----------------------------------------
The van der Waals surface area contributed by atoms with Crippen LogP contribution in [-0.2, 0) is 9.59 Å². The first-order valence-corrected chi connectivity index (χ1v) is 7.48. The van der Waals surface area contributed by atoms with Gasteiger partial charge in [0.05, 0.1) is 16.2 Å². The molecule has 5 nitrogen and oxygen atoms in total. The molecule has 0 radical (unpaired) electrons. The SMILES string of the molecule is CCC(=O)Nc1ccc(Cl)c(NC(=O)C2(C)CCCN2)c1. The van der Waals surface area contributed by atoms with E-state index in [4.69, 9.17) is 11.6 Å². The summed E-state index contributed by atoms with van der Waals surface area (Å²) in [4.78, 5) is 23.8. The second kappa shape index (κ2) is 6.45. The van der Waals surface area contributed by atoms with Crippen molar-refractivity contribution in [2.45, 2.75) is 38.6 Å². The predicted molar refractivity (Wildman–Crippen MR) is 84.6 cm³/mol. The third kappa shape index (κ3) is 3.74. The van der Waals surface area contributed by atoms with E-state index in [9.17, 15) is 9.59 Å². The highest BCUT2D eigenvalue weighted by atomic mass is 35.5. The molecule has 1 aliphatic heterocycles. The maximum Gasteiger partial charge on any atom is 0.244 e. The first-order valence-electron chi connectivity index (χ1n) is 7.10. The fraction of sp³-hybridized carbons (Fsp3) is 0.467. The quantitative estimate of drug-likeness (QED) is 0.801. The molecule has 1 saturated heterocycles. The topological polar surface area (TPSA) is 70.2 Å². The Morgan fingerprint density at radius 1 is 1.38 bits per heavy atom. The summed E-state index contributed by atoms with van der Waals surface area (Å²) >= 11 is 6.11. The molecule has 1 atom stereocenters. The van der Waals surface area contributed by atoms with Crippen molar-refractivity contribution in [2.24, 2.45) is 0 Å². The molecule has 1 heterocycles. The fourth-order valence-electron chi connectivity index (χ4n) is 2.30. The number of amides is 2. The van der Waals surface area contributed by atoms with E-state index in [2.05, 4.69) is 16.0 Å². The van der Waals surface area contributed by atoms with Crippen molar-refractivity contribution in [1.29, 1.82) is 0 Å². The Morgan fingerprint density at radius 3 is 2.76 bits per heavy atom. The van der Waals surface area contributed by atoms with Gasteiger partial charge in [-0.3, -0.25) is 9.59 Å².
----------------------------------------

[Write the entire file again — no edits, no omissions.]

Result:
The van der Waals surface area contributed by atoms with Crippen LogP contribution in [-0.2, 0) is 9.59 Å². The first-order valence-corrected chi connectivity index (χ1v) is 7.48. The van der Waals surface area contributed by atoms with Gasteiger partial charge in [0.05, 0.1) is 16.2 Å². The molecule has 5 nitrogen and oxygen atoms in total. The molecule has 0 radical (unpaired) electrons. The SMILES string of the molecule is CCC(=O)Nc1ccc(Cl)c(NC(=O)C2(C)CCCN2)c1. The van der Waals surface area contributed by atoms with E-state index in [4.69, 9.17) is 11.6 Å². The summed E-state index contributed by atoms with van der Waals surface area (Å²) in [4.78, 5) is 23.8. The second kappa shape index (κ2) is 6.45. The van der Waals surface area contributed by atoms with Crippen molar-refractivity contribution in [2.45, 2.75) is 38.6 Å². The predicted molar refractivity (Wildman–Crippen MR) is 84.6 cm³/mol. The third kappa shape index (κ3) is 3.74. The van der Waals surface area contributed by atoms with E-state index in [9.17, 15) is 9.59 Å². The highest BCUT2D eigenvalue weighted by atomic mass is 35.5. The molecule has 1 aliphatic heterocycles. The maximum Gasteiger partial charge on any atom is 0.244 e. The first-order valence-electron chi connectivity index (χ1n) is 7.10. The fraction of sp³-hybridized carbons (Fsp3) is 0.467. The quantitative estimate of drug-likeness (QED) is 0.801. The molecule has 1 saturated heterocycles. The topological polar surface area (TPSA) is 70.2 Å². The Morgan fingerprint density at radius 1 is 1.38 bits per heavy atom. The summed E-state index contributed by atoms with van der Waals surface area (Å²) >= 11 is 6.11. The molecule has 1 atom stereocenters. The van der Waals surface area contributed by atoms with Crippen molar-refractivity contribution in [2.24, 2.45) is 0 Å². The molecule has 1 heterocycles. The fourth-order valence-electron chi connectivity index (χ4n) is 2.30. The number of amides is 2. The van der Waals surface area contributed by atoms with E-state index in [2.05, 4.69) is 16.0 Å². The van der Waals surface area contributed by atoms with Crippen molar-refractivity contribution in [1.29, 1.82) is 0 Å². The Morgan fingerprint density at radius 3 is 2.76 bits per heavy atom. The van der Waals surface area contributed by atoms with Gasteiger partial charge in [-0.3, -0.25) is 9.59 Å².